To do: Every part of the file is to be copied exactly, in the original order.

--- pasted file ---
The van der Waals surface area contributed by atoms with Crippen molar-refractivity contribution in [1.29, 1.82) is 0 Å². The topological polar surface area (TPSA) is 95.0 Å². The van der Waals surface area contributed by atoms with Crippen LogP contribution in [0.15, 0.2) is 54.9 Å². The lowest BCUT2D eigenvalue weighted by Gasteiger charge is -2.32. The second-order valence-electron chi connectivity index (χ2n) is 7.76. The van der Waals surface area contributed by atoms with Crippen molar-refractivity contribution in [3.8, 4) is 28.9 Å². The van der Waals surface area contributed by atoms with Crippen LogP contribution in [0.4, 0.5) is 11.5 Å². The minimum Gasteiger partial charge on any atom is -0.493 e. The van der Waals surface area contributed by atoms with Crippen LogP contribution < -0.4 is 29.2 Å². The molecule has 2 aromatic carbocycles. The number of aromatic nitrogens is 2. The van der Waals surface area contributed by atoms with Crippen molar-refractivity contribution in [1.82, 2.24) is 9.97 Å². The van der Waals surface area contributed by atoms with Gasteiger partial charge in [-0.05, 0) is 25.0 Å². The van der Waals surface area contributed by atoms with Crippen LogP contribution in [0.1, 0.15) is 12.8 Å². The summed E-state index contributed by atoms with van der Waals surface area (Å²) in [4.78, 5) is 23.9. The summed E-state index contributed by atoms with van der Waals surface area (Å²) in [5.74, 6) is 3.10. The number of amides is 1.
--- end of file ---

The van der Waals surface area contributed by atoms with Crippen molar-refractivity contribution in [1.29, 1.82) is 0 Å². The topological polar surface area (TPSA) is 95.0 Å². The van der Waals surface area contributed by atoms with Crippen LogP contribution in [0.15, 0.2) is 54.9 Å². The lowest BCUT2D eigenvalue weighted by Gasteiger charge is -2.32. The second-order valence-electron chi connectivity index (χ2n) is 7.76. The van der Waals surface area contributed by atoms with Crippen molar-refractivity contribution in [3.8, 4) is 28.9 Å². The van der Waals surface area contributed by atoms with Crippen LogP contribution in [0.4, 0.5) is 11.5 Å². The minimum Gasteiger partial charge on any atom is -0.493 e. The van der Waals surface area contributed by atoms with Crippen LogP contribution < -0.4 is 29.2 Å². The molecule has 2 aromatic carbocycles. The number of aromatic nitrogens is 2. The van der Waals surface area contributed by atoms with Crippen molar-refractivity contribution in [1.82, 2.24) is 9.97 Å². The van der Waals surface area contributed by atoms with Gasteiger partial charge in [-0.05, 0) is 25.0 Å². The van der Waals surface area contributed by atoms with Crippen LogP contribution in [0.1, 0.15) is 12.8 Å². The summed E-state index contributed by atoms with van der Waals surface area (Å²) in [4.78, 5) is 23.9. The summed E-state index contributed by atoms with van der Waals surface area (Å²) in [5.74, 6) is 3.10. The number of amides is 1.